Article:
Evan Christopher est entouré ici de Dave Blenkhorn (g), Dave Kelbie (g) et Sébastien Girardot (b) majoritairement connu de ce côté-ci des côtes de Normandie. Evan, un maître reconnu de son instrument évoque les plus grands Jimmie Noone, Buster Bailey, Barney Biggard (bien sûr!); Evan est identifiable moins pour son sens du swing ou celui du blues que pour ses audaces techniques confondantes fidèlement rendues par la prise son qui restitute bien ses notes étonnement graves ou aiguës! Comme il peut être constaté, le repertoire correspond surtout à celui enregistré à Paris avec des vedettes américaines autour des années ’40. L’esprit de la tradition respecté, avec en prime des mises au point d’Evan fouillées, des clins d’oeil par endroits à la musique de Sauguet (ainsi que d’autres auteurs de l’école française) ou orientale et, démarquages des nombreux disques enregistrés en l’honneur de Django, une quasi permanente “Latin touch”. La rythmique est bien soudée avec des interventions de Dave – comme à l’habitude l’autre Dave (Kelbie) reste très discret – dans l’esprit de Django (voire Crolla!) avec de belles phrases chantantes et nostalgiques (Manoir, Low Cotton…); celles de Sébastien, en plus d’une assise rythmique impressionnante, sont curieusement plus à-la Billie Taylor dans Nuages que dans low Cotton. Devant la faillite des Majors dans le domaine des enregistrements, nous retrouvons ici aussi, comme dans les années d’après guerre, des audacieux (ou inconscients!) qui se lancent dans l’aventure de l’enregistrement d’oeuvres originales et de qualité dans la grande tradition du jazz que nous aimons!
CLAUDIA et JEAN-PIERRE BATTESTINI


Jazz Classique FRANCE
10.10.2008 – Django à la Créole – french

Souvent, dansles chroniques de jazz, nous pouvrons lire, parfois à juste titre, des appréciations du genre: “pure merveille”, “vrai regal”, “magnifique joyau”, “swing terrible”, “aisance suprême”, “exposés flamboyants”, feeling énorme”, etc. Eh bien, tous ces qualificatifs peuvent être employés sans retenue à propos du dernier Evan Christopher. Dès la première écoute, ce fut pour moi un éblouissement.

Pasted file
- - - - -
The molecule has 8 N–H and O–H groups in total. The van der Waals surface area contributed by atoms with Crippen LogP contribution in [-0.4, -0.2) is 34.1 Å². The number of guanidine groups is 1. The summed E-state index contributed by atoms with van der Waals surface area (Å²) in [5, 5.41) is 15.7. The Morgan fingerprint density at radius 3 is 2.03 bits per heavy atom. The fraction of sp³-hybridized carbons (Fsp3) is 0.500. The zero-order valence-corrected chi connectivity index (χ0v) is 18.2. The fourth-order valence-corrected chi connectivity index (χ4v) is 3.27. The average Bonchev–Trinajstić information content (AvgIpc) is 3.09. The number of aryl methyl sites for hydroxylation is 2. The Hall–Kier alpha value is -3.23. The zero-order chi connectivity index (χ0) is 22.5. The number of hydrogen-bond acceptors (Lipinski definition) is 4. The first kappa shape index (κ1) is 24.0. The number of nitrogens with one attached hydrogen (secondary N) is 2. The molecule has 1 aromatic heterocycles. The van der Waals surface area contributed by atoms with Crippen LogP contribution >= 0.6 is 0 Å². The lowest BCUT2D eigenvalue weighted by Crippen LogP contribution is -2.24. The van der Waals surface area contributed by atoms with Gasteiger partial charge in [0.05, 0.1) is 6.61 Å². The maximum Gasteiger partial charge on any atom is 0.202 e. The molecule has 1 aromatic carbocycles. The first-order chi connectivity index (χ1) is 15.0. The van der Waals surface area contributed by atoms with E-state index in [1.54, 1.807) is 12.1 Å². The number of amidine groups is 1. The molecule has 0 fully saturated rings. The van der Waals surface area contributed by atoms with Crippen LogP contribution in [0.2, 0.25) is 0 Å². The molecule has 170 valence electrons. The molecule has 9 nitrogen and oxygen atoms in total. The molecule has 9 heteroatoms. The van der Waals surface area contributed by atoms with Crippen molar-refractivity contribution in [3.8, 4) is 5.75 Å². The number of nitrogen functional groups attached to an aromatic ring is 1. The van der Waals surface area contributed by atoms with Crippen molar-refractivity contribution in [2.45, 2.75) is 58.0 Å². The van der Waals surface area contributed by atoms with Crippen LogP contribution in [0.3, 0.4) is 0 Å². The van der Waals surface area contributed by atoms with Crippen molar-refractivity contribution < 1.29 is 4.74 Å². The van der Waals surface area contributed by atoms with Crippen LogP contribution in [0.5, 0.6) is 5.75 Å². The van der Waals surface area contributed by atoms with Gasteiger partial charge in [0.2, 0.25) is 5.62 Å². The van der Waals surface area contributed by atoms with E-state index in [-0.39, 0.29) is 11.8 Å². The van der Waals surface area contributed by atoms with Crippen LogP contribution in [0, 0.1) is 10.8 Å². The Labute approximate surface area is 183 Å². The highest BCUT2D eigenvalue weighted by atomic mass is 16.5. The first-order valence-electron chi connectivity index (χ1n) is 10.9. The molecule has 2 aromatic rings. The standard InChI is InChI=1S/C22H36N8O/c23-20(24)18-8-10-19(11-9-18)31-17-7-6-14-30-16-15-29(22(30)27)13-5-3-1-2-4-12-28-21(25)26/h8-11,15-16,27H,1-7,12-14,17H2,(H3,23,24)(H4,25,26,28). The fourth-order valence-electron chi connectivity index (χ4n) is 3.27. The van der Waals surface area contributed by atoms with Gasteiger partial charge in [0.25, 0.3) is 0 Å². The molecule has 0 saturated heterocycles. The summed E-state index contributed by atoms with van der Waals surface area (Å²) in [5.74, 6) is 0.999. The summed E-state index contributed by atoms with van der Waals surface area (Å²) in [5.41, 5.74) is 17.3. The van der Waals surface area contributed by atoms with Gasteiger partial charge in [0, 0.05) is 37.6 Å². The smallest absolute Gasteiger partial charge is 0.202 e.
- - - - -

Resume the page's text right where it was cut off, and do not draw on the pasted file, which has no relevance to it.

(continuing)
Quelle idée géniale de vouloir interpreter Django à la sauce louisianaise, antillaise et brésilienne et le tout sans oublier le swing et le blues… Toutes les qualités vantées dans mes precedents chroniques des CD d’Evan (avec Dick Hyman, J.Cl #49, avec Duke Heitger, J.Cl #28-34-47), explosent dans le présent enregistrement. Evan est réellement “le” clarinettiste #1 sur la scène actuelle du jazz et je pense que, dans l’histoire du jazz, il figurera parmi les plus grands de tous les temps.

David Blenkhorn a maintenànt atteint une réelle maturité et une grande aisance. Je me demande combien d’heures il a passé à écouter et réécouter les enregistrements de Django car, sans jamais le copier, il montre ici qu’il a tout compris du jazz du génial Django et nous l’évoque de façon magistrale. Dave Kelbie a une grande expérience de son travail de guitare rythmique. En effet, il a depuis plus de 20 ans eu l’occasion de jouer avec des pointures comme Fapy Lafertin, Bireli Lagrene ou Angelo Debarre. Il démontre ici sa discrète efficacité. Signalons aussi qu’il est le manager de Lejazzetal et le producteur de ce CD. Enfin, notre Sébastien national est lui aussi parfait tout au long du disque.